This is what I see on regular display from the lapuns who contribute to this site. Both individually and collectively, we wish the best for Papua New Guinea and its people but feel it would be remiss of us not to point to disingenuousness, self-deception and folly when we see it on display.
It has come that time dear friends and family that American Relay is to be no more. With over 248 shows, some 40,000 miles driven, and dozens of empty maker mark bottles under our belts the only thing that is essential to this band, soul and vitality, is not in plentiful supply anymore. We consider what we do to be roots based soul music, centered in the most primal of places where there the energy is ancient and pure, simple and potent. If and when parts to the whole of American Relay are not in a place to be 100% behind the music then to continue on would be an exercise in futility and disingenuousness.
Every Administration spins and sugarcoats the economic truth. But the Bush White House took this disingenuousness to new levels. The surest way to get yourself fired as a Bush economic adviser was to say something that was true. Paul O'Neill was ousted from Treasury for warning about deficits. Larry Lindsey was kicked out of the top White House economic job for predicting in 2002 that the Iraq war would cost $100 billion to $200 billion — far below the actual cost but much more than what the White House was officially projecting. This disdain for reality, and for expertise, pervaded the Bush economic approach, and made it impossible for the Administration to react intelligently to real-world economic problems like the housing bubble. Read \"Four Steps to Ending the Foreclosure Crisis.\"
I think the legislation now before Congress involving federal oversight of the field of Middle Eastern studies, as proposed by Kurtz, does raise grave questions about academic freedom. But not to have explicated in your columns the sad impasse that has been reached in Middle Eastern studies, in which anti-Israel bias is rampant, is the height of disingenuousness.
North Korea has succeeded in making itself militarily untouchable. It will no longer be deprived of its nuclear arsenal, nor of the means to produce more if necessary, after having pretended, with complete disingenuousness, to renounce it. Must we accept this and no longer challenge that regime
As a former energy secretary during the Clinton administration, Richardson has presumably studied these issues. But here he demonstrates extraordinary ignorance (or perhaps extraordinary disingenuousness) about the economic impact of cap-and-trade systems. By contrast, Obama shows extraordinary clarity and honesty about the effects of the policy he is proposing.
Readers of Evelyn Waugh's Decline and Fall will remember Paul Pennyfeather's first attempts to gain employment after dismissal from his Oxford college: \"Sent down for indecent behaviour, eh\" said Mr. Levy, of Church and Gargoyle, scholastic agents. \"Well, I don't think we'll say anything about that. In fact, officially, mind, you haven't told me. We call that sort of thing 'Education discontinued for personal reasons,' you understand.\" Paul's new employer Dr. Fagan is unfazed by the euphemism (\"I have been in the scholastic profession long enough to know that nobody enters it unless he has some very good reason which he is anxious to conceal\"), and hires him on the spot. The point is that no one is really fooled by official linguistic evasionese, but that it gives those who wish it a pretext to ignore the sordid reality it imperfectly veils. We had occasion below to deplore the Vatican's use of the expression \"retired for reasons of health\" as a public explanation of the removal of bishops guilty of sexual perversion. The frequency with which this less-than-truthful euphemism has been employed in the recent past has resulted in a situation in which it has lost any power of concealment -- having become semantically equivalent to the coarsest of all street-corner taunts: \"Yo' mutha retired for reasons of health!\" The Vatican's trope differs from the more common vulgarism only in signaling disingenuousness on the part of the speaker. Paradoxically, were this bit of official boilerplate ever employed of someone of whom it was true, it would be tantamount to a slander. If a man left Oxford because he wished, say, to enter business, it would be libellous to aggregate him to generations of scoundrels by writing \"Education discontinued for personal reasons\" next to his name. By the same token, if a bishop was really unable to continue in office because of illness, it would be a gross injustice to say he was stepping down on the same grounds publicly given for the Dan Ryans and Patrick Ziemanns and Tom Dupres and Keith Symons, etc., etc. Some readers have suggested that disgraced Bishop Kurt Krenn truly suffers from bodily ailments; if so, how could the Holy See communicate it to us
This Philip Morris (PM) document exposes the company's disingenuousness in continuing to predict that economic devastation will result from the passage of smoking bans. The following quote is by David Laufer, Philip Morris' director of Marketing and Sales, in 1994:
I fear that we don't have an adequate framework to make complete sense of the depravity and disingenuousness of what is taking place. Basically, we have one political party at the national level, the Republicans, who have long since ceded any pretense of actually doing the work of government, namely making policies to solve problems. Instead, it is raw power for power's sake, and that has turned Congress into what is in essence largely a troll farm on their side of the aisle. You stand out by \\u201Cowning the libs\\u201D on Fox News (or an even more troll-inducing platform). You don\\u2019t stand out, or maybe better put you stand out in the wrong way, if you actually try to work on the major issues of the day. It\\u2019s all Dr. Seuss and not nearly enough supporting the doctors fighting the pandemic.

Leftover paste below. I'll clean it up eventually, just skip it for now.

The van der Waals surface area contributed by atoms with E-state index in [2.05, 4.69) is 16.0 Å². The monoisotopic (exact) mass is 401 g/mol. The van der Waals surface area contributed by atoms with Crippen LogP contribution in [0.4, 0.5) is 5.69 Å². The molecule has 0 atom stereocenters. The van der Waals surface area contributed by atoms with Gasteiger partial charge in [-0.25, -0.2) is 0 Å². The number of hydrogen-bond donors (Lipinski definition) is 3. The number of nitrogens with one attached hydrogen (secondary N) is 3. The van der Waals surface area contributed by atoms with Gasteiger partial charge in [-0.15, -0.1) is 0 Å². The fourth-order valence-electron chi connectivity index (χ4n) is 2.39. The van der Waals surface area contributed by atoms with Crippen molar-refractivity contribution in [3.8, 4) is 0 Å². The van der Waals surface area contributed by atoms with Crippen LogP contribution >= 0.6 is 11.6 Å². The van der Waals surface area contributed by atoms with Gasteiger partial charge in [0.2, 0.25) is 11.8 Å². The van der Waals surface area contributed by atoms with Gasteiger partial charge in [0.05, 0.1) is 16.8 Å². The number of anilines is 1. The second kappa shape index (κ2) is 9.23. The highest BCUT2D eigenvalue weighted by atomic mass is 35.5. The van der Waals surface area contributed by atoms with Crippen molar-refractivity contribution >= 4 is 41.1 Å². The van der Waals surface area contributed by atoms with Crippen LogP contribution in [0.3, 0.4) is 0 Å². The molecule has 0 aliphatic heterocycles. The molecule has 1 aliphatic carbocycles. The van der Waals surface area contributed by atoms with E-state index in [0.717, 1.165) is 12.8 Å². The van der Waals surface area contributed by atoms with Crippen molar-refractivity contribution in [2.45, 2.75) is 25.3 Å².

Back to the table of Contents Page Classifieds Palo Alto Online Publication Date: Friday, December 12, 2003 Off the 'Wall' Off the 'Wall' (December 12, 2003) TheatreWorks presents a funny farce about upper-class angst and furniture by Ben MarksWhat if the separation between you, the reader of this article, and me, its author, did not exist Among other things, I would probably not feel compelled to carefully craft -- nor would you be obliged to admire -- this clever, hopefully original, introductory paragraph designed to whet your appetite for TheatreWorks' production of A.R. Gurney's \"The Fourth Wall,\" directed by Jules Aaron and now playing at the Lucie Stern Theatre in Palo Alto.I would have simply said that A.R. Gurney's \"The Fourth Wall\" is now playing at the Lucie Stern Theatre in Palo Alto (isn't that better), and that you absolutely must not miss it. Gurney's aim is to tear down the invisible fourth wall that separates theater audiences from actors. He uses just about every cheap and cherished theatrical device to achieve this. I should be half as successful with the rest of this review.The play is set in the living room of Peggy and Roger, a pair of upper-class Buffalo, N.Y. empty-nesters. Designed by Eric Sinkkonen, this handsome room is a Stepford-nightmare parody of late-1980s Pottery Barn, with lots of fussy hard edges, a strategically positioned baby grand and wet bar, several coordinated examples of nautical art and a backdrop of French doors and adjoining rows of rectangular windows, creating a grid that resembles bars of a prison. Peggy, whose earnest innocence is played to disarming perfection by Kimberly King, feels trapped in this well-appointed cage. She is also profoundly and sincerely exasperated with the policies and behavior of a certain George W. Bush, as well as our cola-guzzling consumer-obsessed society.In fact, Peggy is so traumatized by the disingenuousness, deceit and pervasive stupidity of our president, his goons, and the opiated masses their policies spawn, she decides to engage in the only act of civil disobedience available to her -- redecorating her living room. Depending on your politics, you'll either conclude that Peggy is nuts or that Howard Dean has hired her as a speechwriter. Peggy's double-suburban heresy is to leave the fourth wall of her living room blank, and to turn all of the room's furniture toward its empty expanse. Longing to achieve something greater in her life than mere contentment, she wonders what might lie beyond that fourth wall. A world A stage What if it were an audience Stripped of its ceremonial talismans and faced head on, the fourth wall begins to exert a strange influence on the people in the room, transforming them, occasionally against their will, into actors, as if on a stage, performing -- at times singing -- their various parts in a play. It's worth noting that's precisely what they are.While Peggy finds all of this thrilling, Peggy's nose-to-the-grindstone husband, Roger (Jackson Davis), is unnerved by the sudden command a blank living room wall seems to exert upon their lives. Determined to find a solution to whatever it is that's vexing his wife (how male), he enlists the help of an old family friend named Julia (Suzanne Grodner) to see if she can't talk some sense into his poor misguided Peggy.Despite his character's mono-dimensional nature, Davis' performance of Roger is spirited and sharp. Julia, on the other hand, gets a great big meaty part, and Grodner bites into it with abandon (the piano scene is especially hilarious).Her take-no-prisoners, status-conscious New Yorker struts about the stage, shamelessly barking her deliberately fake laugh when she's not contorting her face into expressions of profound displeasure, in which her eyes, nose and lips all pinch together, as if she'd just caught a whiff of a litter box that hasn't been emptied in weeks. She's great fun -- exactly, one guesses, as the playwright intended.Julia, of course, thinks her old pal is looney tunes, but Roger wants a second opinion so he calls in Floyd (Danny Scheie), a local loser of a drama professor who is rewarded for his passions by apathetic students and the indignity of not being granted tenure, which, he assures us, he's obsessed with. Scheie is the play's Queer Eye for the Straight Swells, a bull on wheels determined to whip these bozos into shape if it's the last thing he does. His scene with King is antic, while the hissing match between him and Grodner is a scream. I won't give away the ending but I will say this: According to the program's notes, Gurney wrote \"The Fourth Wall\" during the first Bush administration, and then updated it in 2002. Heaven help Arnold if the New York-centric playwright ever learns about a place called Sacramento. What: \"The Fourth Wall,\" a West Coast premiere presented by TheatreWorks. Written by A.R. Gurney, the play features music by Cole Porter. Where: Lucie Stern Theatre, 1305 Middlefield Road in Palo Alto. When: Through December 28. Regular show times are Tuesdays (Dec. 16) at 7:30 p.m.; Wednesdays through Fridays at 8 p.m. (no performances Dec. 24 and 25); Saturdays at 8 p.m. ; additional 2 p.m. performances on Dec. 13, 20 and 27; Sundays at 2 and 7 p.m., additional 7 p.m. performance on Dec. 28. \"Visual Voice\" audio-described performances will be available Dec. 26 and 27 at 8 p.m. and Dec. 28 at 2 p.m. Cost: Tickets are $20-$48; discounts available for youth, students, seniors, and members. Info: For tickets and information, call (650) 903-6000 or visit theatreworks.org E-mail a friend a link to this story. 59ce067264